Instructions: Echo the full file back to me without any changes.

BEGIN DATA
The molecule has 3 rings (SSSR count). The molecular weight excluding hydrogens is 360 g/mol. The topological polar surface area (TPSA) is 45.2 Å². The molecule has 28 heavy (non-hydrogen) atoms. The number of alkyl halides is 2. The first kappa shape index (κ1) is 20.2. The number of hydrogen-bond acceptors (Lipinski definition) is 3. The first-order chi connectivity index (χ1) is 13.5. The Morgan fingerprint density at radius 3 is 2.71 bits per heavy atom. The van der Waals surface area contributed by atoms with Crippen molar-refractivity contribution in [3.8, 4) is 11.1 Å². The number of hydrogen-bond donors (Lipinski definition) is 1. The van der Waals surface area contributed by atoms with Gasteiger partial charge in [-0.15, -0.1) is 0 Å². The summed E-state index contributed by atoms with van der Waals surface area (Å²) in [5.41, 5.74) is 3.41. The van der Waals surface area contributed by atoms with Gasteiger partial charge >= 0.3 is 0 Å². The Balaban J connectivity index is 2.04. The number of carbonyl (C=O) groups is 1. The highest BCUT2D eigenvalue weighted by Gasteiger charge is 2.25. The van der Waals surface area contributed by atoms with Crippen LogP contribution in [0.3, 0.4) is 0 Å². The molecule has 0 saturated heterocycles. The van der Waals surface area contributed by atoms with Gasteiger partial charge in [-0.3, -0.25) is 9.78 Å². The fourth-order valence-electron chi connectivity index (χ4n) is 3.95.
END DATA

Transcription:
The molecule has 3 rings (SSSR count). The molecular weight excluding hydrogens is 360 g/mol. The topological polar surface area (TPSA) is 45.2 Å². The molecule has 28 heavy (non-hydrogen) atoms. The number of alkyl halides is 2. The first kappa shape index (κ1) is 20.2. The number of hydrogen-bond acceptors (Lipinski definition) is 3. The first-order chi connectivity index (χ1) is 13.5. The Morgan fingerprint density at radius 3 is 2.71 bits per heavy atom. The van der Waals surface area contributed by atoms with Crippen molar-refractivity contribution in [3.8, 4) is 11.1 Å². The number of hydrogen-bond donors (Lipinski definition) is 1. The van der Waals surface area contributed by atoms with Gasteiger partial charge in [-0.15, -0.1) is 0 Å². The summed E-state index contributed by atoms with van der Waals surface area (Å²) in [5.41, 5.74) is 3.41. The van der Waals surface area contributed by atoms with Gasteiger partial charge >= 0.3 is 0 Å². The Balaban J connectivity index is 2.04. The number of carbonyl (C=O) groups is 1. The highest BCUT2D eigenvalue weighted by Gasteiger charge is 2.25. The van der Waals surface area contributed by atoms with Crippen LogP contribution in [0.3, 0.4) is 0 Å². The molecule has 0 saturated heterocycles. The van der Waals surface area contributed by atoms with Gasteiger partial charge in [-0.3, -0.25) is 9.78 Å². The fourth-order valence-electron chi connectivity index (χ4n) is 3.95.